AGO Opinion 82195

February 16, 1982
Senator Samuel K. Cullan
Member of the Legislature
807 State Capitol
Lincoln, Nebraska 68509

Dear Senator Cullan:

You have asked the effect of the addition of Section 9 to LB 421 now pending on Final Reading on the calendar of the Legislature. That section provides: "The Department of Health shall adopt rules and regulations to implement all provisions of this act." We have concluded the effect of that section is minimal as discussed below.

LB 421 would make it a crime for an insurer to fail or neglect to make a report to the Department of Health about any~ violations of the Uniform Licensing Law of which such insurer had knowledge. It would limit access to such reports insofar as they are privileged communications but would subject them to investigatory and enforcement provisions of the Uniform Licensing Law. No general purpose is recited in the bill and no specific guidelines are given for the Department to follow in making rules and regulations to implement all provisions of the act.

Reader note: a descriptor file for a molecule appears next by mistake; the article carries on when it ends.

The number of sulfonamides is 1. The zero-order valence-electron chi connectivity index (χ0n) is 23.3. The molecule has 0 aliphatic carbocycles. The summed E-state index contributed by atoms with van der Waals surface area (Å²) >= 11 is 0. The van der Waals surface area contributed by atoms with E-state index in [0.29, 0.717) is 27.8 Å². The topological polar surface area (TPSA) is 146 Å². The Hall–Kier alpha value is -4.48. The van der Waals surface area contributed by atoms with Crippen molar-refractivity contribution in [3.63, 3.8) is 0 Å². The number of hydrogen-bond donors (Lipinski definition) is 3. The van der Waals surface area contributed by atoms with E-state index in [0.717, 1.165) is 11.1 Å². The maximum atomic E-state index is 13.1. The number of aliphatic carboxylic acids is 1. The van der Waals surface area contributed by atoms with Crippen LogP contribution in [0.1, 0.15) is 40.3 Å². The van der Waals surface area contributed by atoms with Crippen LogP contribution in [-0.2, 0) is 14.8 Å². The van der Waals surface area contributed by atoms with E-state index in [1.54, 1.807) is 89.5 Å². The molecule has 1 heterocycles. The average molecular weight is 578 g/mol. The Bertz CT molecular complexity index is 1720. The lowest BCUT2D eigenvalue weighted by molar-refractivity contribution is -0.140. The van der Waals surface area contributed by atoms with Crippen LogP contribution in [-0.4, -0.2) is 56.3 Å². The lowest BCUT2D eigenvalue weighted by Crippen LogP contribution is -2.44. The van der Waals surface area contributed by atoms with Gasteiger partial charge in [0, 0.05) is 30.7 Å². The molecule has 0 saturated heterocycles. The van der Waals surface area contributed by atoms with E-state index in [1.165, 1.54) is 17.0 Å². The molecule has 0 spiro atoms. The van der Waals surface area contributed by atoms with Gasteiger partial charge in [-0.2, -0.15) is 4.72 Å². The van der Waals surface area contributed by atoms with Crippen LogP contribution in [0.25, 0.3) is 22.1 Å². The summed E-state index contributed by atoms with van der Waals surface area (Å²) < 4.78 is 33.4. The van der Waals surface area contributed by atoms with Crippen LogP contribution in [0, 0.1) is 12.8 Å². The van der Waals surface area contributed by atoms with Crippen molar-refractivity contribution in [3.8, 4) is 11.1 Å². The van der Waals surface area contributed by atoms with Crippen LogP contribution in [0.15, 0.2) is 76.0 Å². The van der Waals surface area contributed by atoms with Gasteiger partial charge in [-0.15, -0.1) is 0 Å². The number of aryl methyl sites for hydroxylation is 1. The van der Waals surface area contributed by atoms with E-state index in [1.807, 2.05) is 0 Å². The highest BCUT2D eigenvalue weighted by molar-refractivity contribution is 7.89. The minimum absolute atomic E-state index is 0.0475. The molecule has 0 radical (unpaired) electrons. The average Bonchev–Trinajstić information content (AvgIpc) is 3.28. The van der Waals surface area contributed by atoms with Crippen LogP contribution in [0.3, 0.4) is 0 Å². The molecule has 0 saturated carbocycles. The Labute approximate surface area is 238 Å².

The general rule is that the Legislature may not delegate legislative powers to an administrative agency. However, there is no unconstitutional delegation of legislative authority where the Legislature by statute defines a crime and provides a penalty therefor, but delegates to administrative or executive authority the implementation of the details thereof and clearly designates limitations and .standards. State v. Cutright, 193 Neb. 303 (1975).

Thus, any rule made by the Department pursuant to Section 9 of LB 421 if enacted would be limited to clarifying procedures for reporting Violations and for getting access to reports once they .are filed with the Department. The bill could probably be implemented without such rules if it is otherwise valid.

Sincerely yours,

Paul L. Douglas
Attorney General